Monday, 28 May 2012

Panic Room Commentary

I saw this movie back when it first came out in 2002 and remember that I really liked it.  But, ten years later, I had basically forgotten everything about it except that Kristen Stewart plays a precocious little girl with diabetes and her and Jodie Foster had to try and protect themselves agains a home invasion by one very bad man (Dwight Yoakam), a somewhat bad man (Jared Leto), and a man who has been forced into doing something bad (Forrest Whitaker).  When you wait that long between screenings of a movie, sometimes you are just as entertained as the first time you watched it.  That is the case here.

The success of this movie is really due to two things: the writing and the directing.  While the acting is strong all around, it never becomes anything more than that.  In fact, Yoakam's performance goes downhill when his ski mask comes off and he goes from detached sociopath to crazy sociopath.  Stewart's performance is quite good and probably the best of the cast.  This is because I actually found her annoying as a spoiled, bratty only child from a rich broken home.  When that is the intent and the result, it's a pretty good performance.

As I said, the writing is very good.  Panic Room is a very tight movie that has few, if any, holes.  Karl and I thought we had found a couple and then realized we were wrong.  The only problems I could find maybe had to do with how to deal with a diabetic teenager in a situation like that.  But I'm not an expert and will assume that it was all close enough.  The end result surrounding that plot point was quite satisfactory because it made you care about Whitaker's character more (even though just the fact that Whitaker is playing the character is usually enough to make you care about his fate).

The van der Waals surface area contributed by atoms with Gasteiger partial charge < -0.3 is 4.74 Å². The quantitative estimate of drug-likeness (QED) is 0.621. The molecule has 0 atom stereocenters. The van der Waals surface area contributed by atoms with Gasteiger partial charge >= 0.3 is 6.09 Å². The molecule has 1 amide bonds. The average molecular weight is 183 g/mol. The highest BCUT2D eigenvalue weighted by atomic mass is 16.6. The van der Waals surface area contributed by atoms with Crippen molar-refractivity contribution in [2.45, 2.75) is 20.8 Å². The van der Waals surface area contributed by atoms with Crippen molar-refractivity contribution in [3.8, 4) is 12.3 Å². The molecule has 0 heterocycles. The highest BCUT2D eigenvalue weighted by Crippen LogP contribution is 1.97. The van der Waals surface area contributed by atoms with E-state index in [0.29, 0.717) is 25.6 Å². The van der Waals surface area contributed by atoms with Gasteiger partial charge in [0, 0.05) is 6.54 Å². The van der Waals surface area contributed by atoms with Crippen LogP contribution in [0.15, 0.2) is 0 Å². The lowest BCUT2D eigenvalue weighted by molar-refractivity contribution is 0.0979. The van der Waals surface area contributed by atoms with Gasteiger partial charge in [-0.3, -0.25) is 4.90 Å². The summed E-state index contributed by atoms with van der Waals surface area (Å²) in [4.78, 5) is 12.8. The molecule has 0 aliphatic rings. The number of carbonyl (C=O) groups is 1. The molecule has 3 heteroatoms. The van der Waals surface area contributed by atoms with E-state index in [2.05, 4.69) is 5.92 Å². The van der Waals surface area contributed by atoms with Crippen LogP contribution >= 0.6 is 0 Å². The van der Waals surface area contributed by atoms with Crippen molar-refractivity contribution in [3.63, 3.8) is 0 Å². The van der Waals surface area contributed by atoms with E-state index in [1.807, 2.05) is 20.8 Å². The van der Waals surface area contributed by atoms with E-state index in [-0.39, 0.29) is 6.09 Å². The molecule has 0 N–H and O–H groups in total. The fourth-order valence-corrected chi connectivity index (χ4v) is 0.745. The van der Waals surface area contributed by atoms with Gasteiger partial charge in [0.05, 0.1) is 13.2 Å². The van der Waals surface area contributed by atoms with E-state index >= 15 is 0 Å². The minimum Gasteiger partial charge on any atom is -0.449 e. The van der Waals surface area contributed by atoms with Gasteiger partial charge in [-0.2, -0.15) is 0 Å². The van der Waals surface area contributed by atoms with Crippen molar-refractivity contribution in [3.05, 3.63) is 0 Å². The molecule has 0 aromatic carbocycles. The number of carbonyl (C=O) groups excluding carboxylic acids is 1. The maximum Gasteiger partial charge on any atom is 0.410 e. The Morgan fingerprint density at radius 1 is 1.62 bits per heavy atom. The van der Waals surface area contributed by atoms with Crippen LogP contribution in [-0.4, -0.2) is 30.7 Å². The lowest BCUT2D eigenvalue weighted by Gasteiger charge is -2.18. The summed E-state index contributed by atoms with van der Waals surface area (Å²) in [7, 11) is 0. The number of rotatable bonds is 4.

Because this is a thriller of the first order, the intent is to build tension from the start until you are almost ready to pop.  In order to do this properly, there has to be a few small releases through comic relief and this is done very well through Leto's character.  There are just enough shots of his bumbling to make you relax a bit and then it build up again.  It is fantastic work from director David Fincher.  Because it is a Fincher movie, it is very darkly lit with only enough colour for the situation.  There is also a fantastic blend of closeups of things like cables and ducts leading into the panic room and slow motion to keep it different for the audience.  Finally, one of the things that makes Fincher a good thriller director is the use of music.  If you look at his IMDB page, you'll see that he has a strong background in music videos.  Time and again, he has taken that background and translated it well to feature films.  Even with the superior camera work and writing, I would say it is the use of music and sound in Panic Room that really builds the tension to the proper heights.

Definitely see it.  If you like thrillers that are self-contained in one act and locale, this is definitely for you.

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